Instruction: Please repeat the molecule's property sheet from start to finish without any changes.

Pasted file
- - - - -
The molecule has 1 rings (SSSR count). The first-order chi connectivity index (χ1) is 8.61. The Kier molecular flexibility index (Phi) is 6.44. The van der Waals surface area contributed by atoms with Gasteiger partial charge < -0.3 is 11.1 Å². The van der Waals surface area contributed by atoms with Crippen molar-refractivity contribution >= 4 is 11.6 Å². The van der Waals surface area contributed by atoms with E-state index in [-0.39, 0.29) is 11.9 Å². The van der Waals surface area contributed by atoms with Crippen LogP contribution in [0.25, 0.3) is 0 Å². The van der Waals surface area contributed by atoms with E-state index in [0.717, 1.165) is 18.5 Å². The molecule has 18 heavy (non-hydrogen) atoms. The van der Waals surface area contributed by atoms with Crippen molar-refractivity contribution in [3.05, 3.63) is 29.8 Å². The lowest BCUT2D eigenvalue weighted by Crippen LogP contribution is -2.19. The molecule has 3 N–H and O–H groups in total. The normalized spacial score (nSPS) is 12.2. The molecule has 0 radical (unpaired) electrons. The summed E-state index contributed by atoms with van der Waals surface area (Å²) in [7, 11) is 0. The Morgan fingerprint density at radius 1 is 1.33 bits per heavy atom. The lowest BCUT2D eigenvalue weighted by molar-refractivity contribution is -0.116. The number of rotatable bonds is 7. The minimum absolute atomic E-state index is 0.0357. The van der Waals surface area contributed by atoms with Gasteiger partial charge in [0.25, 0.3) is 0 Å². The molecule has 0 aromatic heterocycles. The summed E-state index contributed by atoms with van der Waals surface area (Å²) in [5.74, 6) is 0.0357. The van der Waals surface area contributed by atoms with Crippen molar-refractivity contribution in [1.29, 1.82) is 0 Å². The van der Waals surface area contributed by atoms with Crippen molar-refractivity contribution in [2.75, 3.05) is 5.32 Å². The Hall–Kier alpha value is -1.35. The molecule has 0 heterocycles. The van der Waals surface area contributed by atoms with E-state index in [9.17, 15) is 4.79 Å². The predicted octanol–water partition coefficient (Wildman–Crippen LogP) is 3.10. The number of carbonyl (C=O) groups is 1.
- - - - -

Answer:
The molecule has 1 rings (SSSR count). The first-order chi connectivity index (χ1) is 8.61. The Kier molecular flexibility index (Phi) is 6.44. The van der Waals surface area contributed by atoms with Gasteiger partial charge < -0.3 is 11.1 Å². The van der Waals surface area contributed by atoms with Crippen molar-refractivity contribution >= 4 is 11.6 Å². The van der Waals surface area contributed by atoms with E-state index in [-0.39, 0.29) is 11.9 Å². The van der Waals surface area contributed by atoms with Crippen LogP contribution in [0.25, 0.3) is 0 Å². The van der Waals surface area contributed by atoms with E-state index in [0.717, 1.165) is 18.5 Å². The molecule has 18 heavy (non-hydrogen) atoms. The van der Waals surface area contributed by atoms with Crippen molar-refractivity contribution in [3.05, 3.63) is 29.8 Å². The lowest BCUT2D eigenvalue weighted by Crippen LogP contribution is -2.19. The molecule has 3 N–H and O–H groups in total. The normalized spacial score (nSPS) is 12.2. The molecule has 0 radical (unpaired) electrons. The summed E-state index contributed by atoms with van der Waals surface area (Å²) in [7, 11) is 0. The Morgan fingerprint density at radius 1 is 1.33 bits per heavy atom. The lowest BCUT2D eigenvalue weighted by molar-refractivity contribution is -0.116. The number of rotatable bonds is 7. The minimum absolute atomic E-state index is 0.0357. The van der Waals surface area contributed by atoms with Gasteiger partial charge in [0.25, 0.3) is 0 Å². The molecule has 0 aromatic heterocycles. The summed E-state index contributed by atoms with van der Waals surface area (Å²) in [5.74, 6) is 0.0357. The van der Waals surface area contributed by atoms with Crippen molar-refractivity contribution in [1.29, 1.82) is 0 Å². The van der Waals surface area contributed by atoms with Crippen molar-refractivity contribution in [2.75, 3.05) is 5.32 Å². The Hall–Kier alpha value is -1.35. The molecule has 0 heterocycles. The van der Waals surface area contributed by atoms with E-state index in [9.17, 15) is 4.79 Å². The predicted octanol–water partition coefficient (Wildman–Crippen LogP) is 3.10. The number of carbonyl (C=O) groups is 1.